How Does Plumbing Work?

illustration of how water lines and plumbing works

Last time on the blog we dialed it back and talked about the basic plumber services available here at Economy Plumbing Service LLC. This time we’re going to stick in that angle of bigger picture discussion and answer a question many might have but feel a bit silly to ask: just how does plumbing work? Curious? Read more, we’ll give you a basic rundown of this wonderful system.

How Does Plumbing Work

Plumbing works on a few different laws of nature. Gravity, pressure, the natural movement of water. It leverages those forces to direct the water where we want it to go. Let’s simplify it even further.

Think of a giant hose. This is your city’s utility lines. The hose is turned on and water flows out the end. But lets say the end of it is blocked, like a spray nozzle is added to the hose. The water stops flowing but the hose stays full right? That’s because of water pressure. Now imagine a hundred small hoses all with faucets, all running from that giant hose. These are the plumbing systems in your neighborhood. With the water to the giant hose still turned on, those small hoses all fill up and are ready to be used! You open the faucet of the smaller hose and water comes out, pushed out from the small hose which is pushed out from the giant hose.

That’s all because of pressure. That pressure is built sometimes by gravity, by having water towers higher up, the water wants to shoot down, creating that pressure down the pipes and lines. Of course, pumps can also be used to move water where gravity and pressure alone don’t do that job.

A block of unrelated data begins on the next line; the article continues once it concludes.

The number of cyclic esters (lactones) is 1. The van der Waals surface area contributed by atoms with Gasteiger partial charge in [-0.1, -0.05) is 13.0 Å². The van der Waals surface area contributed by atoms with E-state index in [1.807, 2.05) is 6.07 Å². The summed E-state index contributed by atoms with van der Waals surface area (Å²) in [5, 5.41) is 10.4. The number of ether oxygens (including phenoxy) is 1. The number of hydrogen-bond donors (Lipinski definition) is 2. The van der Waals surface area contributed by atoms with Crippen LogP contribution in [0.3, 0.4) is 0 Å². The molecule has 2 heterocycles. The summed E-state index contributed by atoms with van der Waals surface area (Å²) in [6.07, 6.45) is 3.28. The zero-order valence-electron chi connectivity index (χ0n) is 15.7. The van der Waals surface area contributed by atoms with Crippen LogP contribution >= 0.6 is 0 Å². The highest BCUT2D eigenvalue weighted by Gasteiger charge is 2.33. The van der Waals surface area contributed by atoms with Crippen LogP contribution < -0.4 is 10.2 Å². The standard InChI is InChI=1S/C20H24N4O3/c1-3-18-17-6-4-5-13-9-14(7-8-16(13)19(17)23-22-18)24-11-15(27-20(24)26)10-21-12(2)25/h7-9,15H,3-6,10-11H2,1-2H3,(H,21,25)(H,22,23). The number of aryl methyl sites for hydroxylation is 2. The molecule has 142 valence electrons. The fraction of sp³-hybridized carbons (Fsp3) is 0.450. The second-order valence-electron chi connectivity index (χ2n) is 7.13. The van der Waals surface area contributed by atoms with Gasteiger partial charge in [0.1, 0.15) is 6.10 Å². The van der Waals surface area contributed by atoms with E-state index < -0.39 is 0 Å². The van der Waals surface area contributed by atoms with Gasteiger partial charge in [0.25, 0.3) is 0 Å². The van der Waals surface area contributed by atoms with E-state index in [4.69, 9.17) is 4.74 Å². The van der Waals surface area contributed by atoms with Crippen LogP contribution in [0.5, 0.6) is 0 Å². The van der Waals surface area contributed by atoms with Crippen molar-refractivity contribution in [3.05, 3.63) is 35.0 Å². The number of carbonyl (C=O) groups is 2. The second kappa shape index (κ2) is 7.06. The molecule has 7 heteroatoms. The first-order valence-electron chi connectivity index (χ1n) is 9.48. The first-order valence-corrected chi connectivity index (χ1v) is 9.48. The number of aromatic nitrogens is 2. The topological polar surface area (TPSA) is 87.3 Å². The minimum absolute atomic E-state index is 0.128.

The Two Plumbing Subsystems

Plumbing is made up of two different water systems. One to bring freshwater in, the other to take away wastewater.  The pressure we talked about is only present in the freshwater system. That’s what allows clean water to go up through walls, around corners, move upstairs and get wherever else you need it to. When the freshwater is used it then enters the drainage systems.

Drainage systems do not depend on the pressure as the freshwater (or supply) system does. Instead, wastewater leaves your home through drainage pipes that are angled downward, allowing gravity to get to work and pull the water (and waste) down with it! There are a few more pieces involved in drain lines to make sure everything works like it out to including traps, vents, and cleanouts. They help the wastewater flow correctly, as well as create seals with water to prevent gas or smells from developing.


Let’s lay it all out in a sort of step by step process.

  1. Water comes through the city utility supply lines via pressure.
  2. The water moves through the supply lines into your home pipes and fixtures.
  3. The water is used, flowing from the fixtures to fill sinks, basins, water heaters, etc.
  4. The used water drains down the sinks and drains into drain lines, running away from your home (thanks gravity!)
  5. The wastewater runs to treatment plants where it is processed and made somewhat usable again.

Where Does Our Clean Water Come From? 

The end of that step by step process might have made you a little scared. ‘The wastewater does what now?’ Don’t worry! Here in Tucson our clean water comes from groundwater, specifically two sources: local precipitation and the Colorado River. That water moves from the Colorado River through the Central Arizona Project canal, some 335 miles from Lake Havasu to just past Tuscon.

Alright, let’s wrap it up here. We hope this little bit has helped you understand how plumbing works.  Luckily for you, if you’re not a plumber you can say ‘Ah forget it!’ and give us experts a call whenever you need the help!

If water goes through it or to it, we do it!

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